Testimony on the Governor’s Proposed DSS Budget Appropriations Committee

Testimony on the Governor’s Proposed DSS Budget

Appropriations Committee

NASW/CT strongly opposes the Governor’s proposed reductions in the Medicaid/HUSKY program. Despite the serious budget deficit we urge the Appropriations Committee to maintain current Medicaid funding levels. Medicaid is a core safety net program that works well in Connecticut and health care should not be restricted, especially to low income individuals.

Reductions in Medicaid funding will only lead to delayed care and care eventually provided at a higher cost. Thus we oppose changing the HUSKY Parents eligibility from 155% of the federal poverty level (FPL) to 138% of the FPL. Such a reduction will cut off at least 9,500 low income HUSKY parents from needed coverage. Recent past experience has demonstrated the serious flaws in this plan. First of all these individuals will not attain private health coverage, even if subsidized, due to costs. The co-pays and deductibles under even a subsidized plan will be unaffordable for the vast, if not all of these enrollees. Studies have shown that for low to moderate income families the typical out of pocket costs for health insurance is an effective barrier to affording care. Further, it has been shown that parents who lack health coverage are less likely to attain health care for their children, even if the child has coverage. Thus we will be in essence also be cutting off the care of the children of these HUSKY parents. Plus, it makes no sense to provide the child with health coverage but not the parent who is caring for that child.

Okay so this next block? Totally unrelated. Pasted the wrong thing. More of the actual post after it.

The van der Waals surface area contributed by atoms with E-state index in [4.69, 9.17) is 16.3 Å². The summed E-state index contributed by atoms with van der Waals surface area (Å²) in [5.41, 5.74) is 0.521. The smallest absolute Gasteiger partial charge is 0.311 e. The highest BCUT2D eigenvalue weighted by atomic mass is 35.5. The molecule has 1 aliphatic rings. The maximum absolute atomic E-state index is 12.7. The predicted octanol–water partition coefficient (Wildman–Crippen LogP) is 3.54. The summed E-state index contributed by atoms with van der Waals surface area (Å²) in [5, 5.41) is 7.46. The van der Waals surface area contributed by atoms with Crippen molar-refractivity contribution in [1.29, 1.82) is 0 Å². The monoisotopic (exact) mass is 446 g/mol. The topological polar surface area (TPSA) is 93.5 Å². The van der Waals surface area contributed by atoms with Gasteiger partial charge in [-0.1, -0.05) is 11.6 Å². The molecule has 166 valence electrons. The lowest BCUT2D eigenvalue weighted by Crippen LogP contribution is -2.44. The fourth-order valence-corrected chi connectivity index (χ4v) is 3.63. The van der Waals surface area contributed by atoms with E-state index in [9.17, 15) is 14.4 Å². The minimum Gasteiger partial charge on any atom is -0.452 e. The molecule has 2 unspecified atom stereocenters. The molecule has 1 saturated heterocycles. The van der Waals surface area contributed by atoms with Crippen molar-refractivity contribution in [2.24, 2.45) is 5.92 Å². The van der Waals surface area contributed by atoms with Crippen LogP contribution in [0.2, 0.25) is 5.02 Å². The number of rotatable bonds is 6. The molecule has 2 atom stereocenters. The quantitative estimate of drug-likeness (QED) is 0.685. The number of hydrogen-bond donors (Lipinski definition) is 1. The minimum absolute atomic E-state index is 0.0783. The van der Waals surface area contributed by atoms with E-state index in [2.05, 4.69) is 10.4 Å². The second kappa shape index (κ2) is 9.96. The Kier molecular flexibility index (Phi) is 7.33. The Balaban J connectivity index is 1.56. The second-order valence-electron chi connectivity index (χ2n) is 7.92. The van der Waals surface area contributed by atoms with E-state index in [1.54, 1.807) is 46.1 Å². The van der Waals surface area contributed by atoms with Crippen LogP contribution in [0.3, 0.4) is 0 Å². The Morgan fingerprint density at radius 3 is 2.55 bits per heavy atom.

NASW/CT is also strongly opposed to capping adult dental benefits under Medicaid at $1,000 annually. The argument made by the Malloy administration that private dental coverage typically has an annual cap of $1,000-1,200, thus Medicaid should reflect the private insurance market, is a faulty analogy. Private dental coverage is most often provided by an employer to employee’s who have far greater income than a Medicaid eligible household. Medicaid recipients cannot afford dental costs above the $1,000 cap and requiring dentists to file prior authorizations for Medicaid exceptions will add an administrative burden on providers that likely will decrease the number of dentists who will accept Medicaid. It is well past time that we treat dental care on par with other medical treatments. In fact, preventive dental care often is the means to discovering non-dental conditions that are beginning to take place. Such early detection is cost effective, saving Medicaid dollars from paying for more acute treatment down the road.

We also call on the Appropriations Committee to reject the proposal to eliminate full dual eligible Medicare/Medicaid enrollees Medicare Part D drug co-pay protection. This is a low cost benefit to the state that has a big payoff to those low income enrollees utilizing the program. It prevents low income Medicare enrollees from having to go without prescribed medication due to the co-pay cost being unaffordable.

We urge the Appropriations Committee to fully fund the current Medicaid program that is so critically important to low income individuals.

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